If you have been convicted of a felony or certain sex offenses, a California certificate of rehabilitation might be beneficial in helping you move past the conviction so you can get on with your life. Aside from making it easier for you to apply for jobs and professional licenses, getting a certificate of rehabilitation serves as an automatic application for a governor’s pardon. If you have are subject to registration as a sex offender, this may also relieve you of your duty to register.
What is a Certificate of Rehabilitation?
At its most basic, a certificate of rehabilitation says that someone who has been convicted of a criminal act has paid for their crimes and is now an upstanding member of the community. It is important to recognize that this does not seal or erase your criminal record. That being said, after obtaining such a certificate, you cannot be denied a professional license based solely on your conviction and this may also help you show prospective employers that you are now a law-abiding citizen worthy of a second chance.
A rehabilitation certificate will also restore your gun rights, but only in cases where the offense itself did not actually involve a firearm or other dangerous weapon.
You Will No Longer Need to Register as a Sex Offender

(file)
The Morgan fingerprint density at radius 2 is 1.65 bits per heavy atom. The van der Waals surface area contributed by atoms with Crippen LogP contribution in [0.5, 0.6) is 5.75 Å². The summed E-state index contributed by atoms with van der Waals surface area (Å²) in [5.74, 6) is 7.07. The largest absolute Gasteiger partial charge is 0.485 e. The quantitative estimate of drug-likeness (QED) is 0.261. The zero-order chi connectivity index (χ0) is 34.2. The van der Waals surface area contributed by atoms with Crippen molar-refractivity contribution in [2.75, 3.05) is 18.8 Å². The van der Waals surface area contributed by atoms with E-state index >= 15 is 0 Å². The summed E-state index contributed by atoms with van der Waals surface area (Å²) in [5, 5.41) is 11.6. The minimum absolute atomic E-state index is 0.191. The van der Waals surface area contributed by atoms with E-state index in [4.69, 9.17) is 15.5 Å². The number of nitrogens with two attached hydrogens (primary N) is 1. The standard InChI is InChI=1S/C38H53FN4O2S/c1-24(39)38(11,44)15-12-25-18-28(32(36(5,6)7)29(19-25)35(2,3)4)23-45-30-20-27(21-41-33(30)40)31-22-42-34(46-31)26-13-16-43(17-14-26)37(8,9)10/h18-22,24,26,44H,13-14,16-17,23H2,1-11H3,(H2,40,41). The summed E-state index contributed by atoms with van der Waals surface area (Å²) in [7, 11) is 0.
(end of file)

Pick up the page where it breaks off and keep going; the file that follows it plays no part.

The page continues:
One of the biggest benefits of obtaining a certificate of rehabilitation is that you will no longer be required to register as a sex offender. California penal code section 290 specifies that the majority sex offenders will be relieved of the need to register. There are exceptions though. Those convicted of the following crimes must receive a full pardon from the governor in order to be able to be relieved from their duty to register on a yearly basis:
- Kidnapping with the intent to commit a sex crime
- Assault with the intent to commit a sex offense
- Felony sexual battery
- Felony pimping or pandering
- Sodomy by force
- Oral copulation by force
- Many crimes against children including human trafficking, sexual assault, lewd acts, sodomy, oral copulation continuous sexual abuse, annoying or molesting, any sex act with a child under 10
Who Qualifies for a Certificate of Rehabilitation in California?
Just because you completed your sentence for you criminal offense doesn’t mean you are actually eligible for a California certificate of rehabilitation. To qualify, you must have committed a felony and been sentenced to serve time in a state prison or county jail; or you could have a felony conviction and have been sentenced to probation and had the conviction expunged; or you may have been convicted of certain misdemeanor sex crimes and had your record expunged.
You also must undergo a “period of rehabilitation,” meaning you must wait a set period of time before applying for your certificate. The period will vary based on the crime you were convicted of. You will need to wait at least 7 years for most offenses before filing, but you must wait 9 years in cases involving charges for many violent crimes (including murder, aggravated kidnapping, assault likely to cause serious bodily injury, acts involving explosives and crimes that carry life sentences) or 10 years for most sex crimes. In some limited cases, the courts may waive these waiting periods, but not in cases where the offender was required to register on the sex crimes list.